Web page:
MCALLEN, RGV  – Mark Kroll, dean of the University of Texas Rio Grande Valley’s College of Business and Entrepreneurship, spoke at South Texas College’s Inno’ Conference about the Bi-National Economic Development program.

The Bi-National Economic Development (BiNED) program began in 2014 to bring advanced manufacturing to the border region. The program was initiated by the cities of Brownsville, Matamoros and Harlingen. It has since been expanded to include Cameron and Hidalgo counties, Reynosa, McAllen, Edinburg, Mission and other cities in the Rio Grande Valley.

“From the get go we have recognized the necessity of it being a border region project,” Kroll said. “In order to make the border region what we would like it to be, we would need to have the political buy-in from the mouth of the Rio Grande to the mouth of Colorado–the whole region, across the region. We’re of course starting here in the RGV.”

According to the organization’s website, BiNED’s objective is to develop a competitive, innovation-driven, advanced manufacturing area spanning and operating seamlessly across the U.S.-Mexico border.

However, the zone goes beyond economic opportunities. There will also be educational as well as capital formation investment opportunity available, Kroll explained.

“Imagine a zone that would cover about 10,000 acres of land that’ll [connect] both sides of the river,”  Kroll said. “The perimeter would be secure so that there wouldn’t be any bad guys to worry about. Goods that were in the zone–either finished goods or raw materials will premiere throughout the zone. Once people enter the zone, they can work and travel in whatever part of the zone they wish to be in.”

With BiNED, wealth can be found in advanced manufacturing. Kroll said there is a window of opportunity because there is a great deal of re-shoring and near-shoring of manufacturing taking place.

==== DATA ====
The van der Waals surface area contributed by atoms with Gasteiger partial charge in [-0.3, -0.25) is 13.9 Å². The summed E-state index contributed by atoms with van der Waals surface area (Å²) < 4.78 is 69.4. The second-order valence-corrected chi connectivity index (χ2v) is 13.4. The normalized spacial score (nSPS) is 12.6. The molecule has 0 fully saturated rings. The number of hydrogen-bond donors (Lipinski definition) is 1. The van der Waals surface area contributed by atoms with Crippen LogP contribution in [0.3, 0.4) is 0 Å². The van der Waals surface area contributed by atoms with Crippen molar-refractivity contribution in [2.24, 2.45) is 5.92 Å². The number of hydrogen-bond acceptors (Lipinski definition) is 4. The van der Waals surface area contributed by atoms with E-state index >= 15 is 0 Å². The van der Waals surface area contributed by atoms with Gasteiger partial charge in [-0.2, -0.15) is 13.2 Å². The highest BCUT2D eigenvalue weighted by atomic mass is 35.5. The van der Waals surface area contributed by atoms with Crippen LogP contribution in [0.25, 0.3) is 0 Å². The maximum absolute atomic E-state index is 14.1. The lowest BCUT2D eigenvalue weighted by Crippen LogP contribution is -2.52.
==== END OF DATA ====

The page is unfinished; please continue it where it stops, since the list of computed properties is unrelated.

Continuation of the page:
“Chinese labor laws have been rising at a point now where they are more or less competitive or on the same plane roughly speaking as Mexico,” Kroll said. “There’s obviously the shipping time issue [and] intellectual property rights issue. In this day and age, manufacturers like to rapidly customize their products They have very short life cycles, they want quick turnarounds, etc. Being 7,000 miles doesn’t lend itself to that kind of quick turnaround.”

Kroll said BiNED also has an integrated concept that would bring together the private and public sector, academia and all the Economic Development Corporations (EDCs) in the region. For the zone to succeed, collaboration is critical. As of yet, the organization aims to develop an integrated industrial development strategy across the border.

“We have the coordinating board that has articulated a set of by-laws and we have articulated a funding mechanism,” Kroll said. “We hope to have a manufacturing summit in the not too distant future bringing back all the elements of our region.”

Editor’s Note: Reporter Steve Taylor contributed to this story from McAllen, Texas.

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